UNC must find proper mix
North Carolina can win their third tournament title in the last seven years because they have become a difficult team to play against. The Duke game notwithstanding, Reggie Bullock, P.J. Hairston and James Michael McAdoo are all excellent offensive players who present serious match up problems for just about every opponent that gets in their way.
It's obvious that the structure of this team doesn't sit well with Roy Williams, and there are some in the media – as well as his own fan base – who have openly questioned why it took him so long to finally put them together. However, for this team to have a chance at relevance they had to put their best players on the floor for as often as possible.
The result turned out to be a team that was not only difficult to guard but one that suddenly became more active and, in turn, much better defensively. Unfortunately, all of the good elements brought on by changing the shape of the rotation also exposed the Tar Heels to the reality that size does matter. Unfortunately, on Saturday, the worst of both worlds awaits UNC.
Duke, at full strength, is everything the Tar Heels don't want to see: big and skilled with elite perimeter shooters. And as long as the Blue Devils don't get lost on the way to the Greensboro Coliseum on Friday night, Duke is going to be there on Saturday, and I just don't think that this North Carolina team is going to beat THAT Duke team.
Is it possible? Sure. Carolina isn't as bad as they showed last Saturday night at the Smith Center, and there should be some extra motivation from having been embarrassed that way on Senior Night. But, in order for the Heels to still be in Greensboro on Sunday, they're going to need a significant contribution from the Devils.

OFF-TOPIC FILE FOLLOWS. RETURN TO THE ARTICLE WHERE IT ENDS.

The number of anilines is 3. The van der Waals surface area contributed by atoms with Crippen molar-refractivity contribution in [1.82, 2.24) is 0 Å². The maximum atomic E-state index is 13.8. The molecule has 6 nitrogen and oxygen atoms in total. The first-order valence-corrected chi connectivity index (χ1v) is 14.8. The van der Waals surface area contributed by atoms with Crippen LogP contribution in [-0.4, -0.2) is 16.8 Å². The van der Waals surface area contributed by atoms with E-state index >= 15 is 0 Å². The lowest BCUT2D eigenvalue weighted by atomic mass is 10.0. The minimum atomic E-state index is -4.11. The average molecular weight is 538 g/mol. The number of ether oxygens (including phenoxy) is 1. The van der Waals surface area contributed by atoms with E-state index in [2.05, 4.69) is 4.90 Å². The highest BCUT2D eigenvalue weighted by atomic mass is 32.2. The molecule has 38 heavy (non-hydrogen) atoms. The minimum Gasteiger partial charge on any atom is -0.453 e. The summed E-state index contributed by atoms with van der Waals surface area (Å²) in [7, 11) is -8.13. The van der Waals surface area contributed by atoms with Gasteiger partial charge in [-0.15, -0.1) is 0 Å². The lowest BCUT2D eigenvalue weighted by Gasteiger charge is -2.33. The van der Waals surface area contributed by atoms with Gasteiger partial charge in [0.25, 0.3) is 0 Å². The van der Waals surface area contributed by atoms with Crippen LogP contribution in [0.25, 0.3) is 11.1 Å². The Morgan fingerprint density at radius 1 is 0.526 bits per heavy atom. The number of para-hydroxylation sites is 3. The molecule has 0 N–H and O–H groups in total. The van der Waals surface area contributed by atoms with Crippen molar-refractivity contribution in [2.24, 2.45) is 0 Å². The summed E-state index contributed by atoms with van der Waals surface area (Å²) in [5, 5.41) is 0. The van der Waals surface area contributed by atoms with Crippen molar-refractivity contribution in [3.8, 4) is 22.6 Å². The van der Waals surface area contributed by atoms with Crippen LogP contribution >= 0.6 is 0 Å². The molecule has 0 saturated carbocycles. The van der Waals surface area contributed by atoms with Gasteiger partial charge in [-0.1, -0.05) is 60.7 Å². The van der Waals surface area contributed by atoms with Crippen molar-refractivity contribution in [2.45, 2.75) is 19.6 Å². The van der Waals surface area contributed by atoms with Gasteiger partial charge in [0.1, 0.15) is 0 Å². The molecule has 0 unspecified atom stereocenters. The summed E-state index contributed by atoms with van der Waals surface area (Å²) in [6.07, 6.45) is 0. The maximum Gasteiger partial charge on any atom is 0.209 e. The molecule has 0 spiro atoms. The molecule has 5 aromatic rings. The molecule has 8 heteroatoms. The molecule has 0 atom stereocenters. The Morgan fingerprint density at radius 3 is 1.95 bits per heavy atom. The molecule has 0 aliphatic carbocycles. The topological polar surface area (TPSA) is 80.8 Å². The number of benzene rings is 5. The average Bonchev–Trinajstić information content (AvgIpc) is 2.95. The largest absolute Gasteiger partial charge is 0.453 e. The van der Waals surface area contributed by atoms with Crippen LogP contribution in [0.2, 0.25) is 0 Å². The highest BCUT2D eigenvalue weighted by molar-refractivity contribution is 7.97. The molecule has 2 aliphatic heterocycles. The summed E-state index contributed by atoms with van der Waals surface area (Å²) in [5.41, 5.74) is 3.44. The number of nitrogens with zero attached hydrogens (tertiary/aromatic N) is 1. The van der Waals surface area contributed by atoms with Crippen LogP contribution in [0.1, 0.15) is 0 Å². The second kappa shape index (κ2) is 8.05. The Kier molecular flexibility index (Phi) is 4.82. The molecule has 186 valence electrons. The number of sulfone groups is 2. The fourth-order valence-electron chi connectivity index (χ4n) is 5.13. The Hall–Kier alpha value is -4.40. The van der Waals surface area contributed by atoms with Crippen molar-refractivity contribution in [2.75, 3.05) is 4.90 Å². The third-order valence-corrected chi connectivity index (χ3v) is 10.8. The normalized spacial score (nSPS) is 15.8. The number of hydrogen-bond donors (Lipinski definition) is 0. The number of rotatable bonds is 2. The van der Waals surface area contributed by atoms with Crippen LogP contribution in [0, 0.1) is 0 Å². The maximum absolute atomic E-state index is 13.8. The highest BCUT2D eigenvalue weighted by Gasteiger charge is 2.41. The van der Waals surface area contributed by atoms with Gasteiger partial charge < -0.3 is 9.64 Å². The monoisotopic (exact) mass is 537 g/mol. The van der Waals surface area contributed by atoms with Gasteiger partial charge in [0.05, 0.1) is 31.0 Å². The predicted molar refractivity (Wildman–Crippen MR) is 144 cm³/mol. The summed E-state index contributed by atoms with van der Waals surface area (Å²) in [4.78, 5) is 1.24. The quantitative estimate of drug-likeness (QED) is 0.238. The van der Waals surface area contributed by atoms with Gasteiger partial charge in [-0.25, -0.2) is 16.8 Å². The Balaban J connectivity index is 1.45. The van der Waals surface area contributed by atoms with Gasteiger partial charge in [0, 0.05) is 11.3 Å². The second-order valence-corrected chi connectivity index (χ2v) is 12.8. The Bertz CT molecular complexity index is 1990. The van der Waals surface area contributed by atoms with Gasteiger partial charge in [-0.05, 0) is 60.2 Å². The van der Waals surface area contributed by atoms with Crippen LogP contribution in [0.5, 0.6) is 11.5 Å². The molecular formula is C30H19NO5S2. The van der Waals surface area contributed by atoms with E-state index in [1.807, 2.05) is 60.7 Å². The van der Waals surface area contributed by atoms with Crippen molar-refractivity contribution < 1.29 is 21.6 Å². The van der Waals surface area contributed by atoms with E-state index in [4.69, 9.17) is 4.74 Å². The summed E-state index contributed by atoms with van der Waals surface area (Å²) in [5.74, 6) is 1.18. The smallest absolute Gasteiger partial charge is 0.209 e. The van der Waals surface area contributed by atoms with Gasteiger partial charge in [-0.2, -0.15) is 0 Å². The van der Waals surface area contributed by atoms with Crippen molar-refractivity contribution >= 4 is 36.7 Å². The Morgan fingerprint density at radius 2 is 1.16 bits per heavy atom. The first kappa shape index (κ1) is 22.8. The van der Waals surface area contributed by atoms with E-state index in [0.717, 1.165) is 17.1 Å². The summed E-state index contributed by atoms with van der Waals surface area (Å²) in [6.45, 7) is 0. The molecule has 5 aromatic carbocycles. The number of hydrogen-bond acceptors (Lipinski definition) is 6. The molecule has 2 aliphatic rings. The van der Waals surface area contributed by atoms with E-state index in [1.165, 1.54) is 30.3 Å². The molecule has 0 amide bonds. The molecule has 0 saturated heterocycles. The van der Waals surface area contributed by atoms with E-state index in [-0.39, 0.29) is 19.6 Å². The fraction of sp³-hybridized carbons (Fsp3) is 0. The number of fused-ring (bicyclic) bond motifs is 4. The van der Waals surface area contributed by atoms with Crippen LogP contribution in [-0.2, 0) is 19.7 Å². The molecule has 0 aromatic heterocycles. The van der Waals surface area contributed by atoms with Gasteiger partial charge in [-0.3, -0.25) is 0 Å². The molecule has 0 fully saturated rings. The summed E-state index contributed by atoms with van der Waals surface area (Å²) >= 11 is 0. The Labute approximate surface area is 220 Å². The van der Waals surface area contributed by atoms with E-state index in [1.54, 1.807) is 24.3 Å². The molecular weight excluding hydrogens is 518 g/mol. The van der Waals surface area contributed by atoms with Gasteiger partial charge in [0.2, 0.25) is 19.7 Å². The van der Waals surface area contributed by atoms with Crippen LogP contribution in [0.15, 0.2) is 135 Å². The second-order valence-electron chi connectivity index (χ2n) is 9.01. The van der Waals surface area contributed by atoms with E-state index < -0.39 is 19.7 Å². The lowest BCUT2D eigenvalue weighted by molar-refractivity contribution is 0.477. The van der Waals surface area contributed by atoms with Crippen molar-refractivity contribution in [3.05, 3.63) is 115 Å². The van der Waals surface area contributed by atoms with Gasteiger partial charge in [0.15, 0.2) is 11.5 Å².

Injuries could bedevil Duke
With all of that said, Duke is not without their own issues. Defensive reputation and statistics aside, the Blue Devils have had trouble with quick guards – see Durand Scott and Shane Larkin from the University of Miami – and even more trouble with defensive rebounding. Ryan Kelly's return has lessened both of those deficiencies, but it hasn't erased them. They're still vulnerable to teams that can spread the floor and attack off the dribble and expose Duke's rebounding problems.
Duke is also a bit of a ticking bomb. Seth Curry is "improving," but he's still not "healed," according to Mike Krzyzewski. He's practicing more, but his leg is still a concern, and the three games in three days has to have some effect on his performance at some point.
More of a concern has to be the right foot of Kelly. The injury that sidelined him for a month and a half was actually the second of the season and the third when you consider that is the reason he missed the postseason a year ago. Can he survive three games in three days without jeopardizing the rest of March? In my opinion, this is the Devils' greatest area of concern.
Miami is one of the best rebounding teams in the league while Duke, well, isn't. The Hurricanes have the size and quickness to match Duke all over the court. The real difference two weeks ago in Durham was that Ryan Kelly returned from his 13-game injury break as a modern-day Larry Bird. And, while that isn't likely to happen again – though Kelly is shooting a cool 64 percent from 3-point range since December 1 – there is the matter of the rest of the deadly, long-range shooters the Blue Devils have to surround all-ACC center Mason Plumlee.
Miami finished alone in first place for a reason, they're really good. They have more than enough to beat Duke this weekend. I just don't think they will.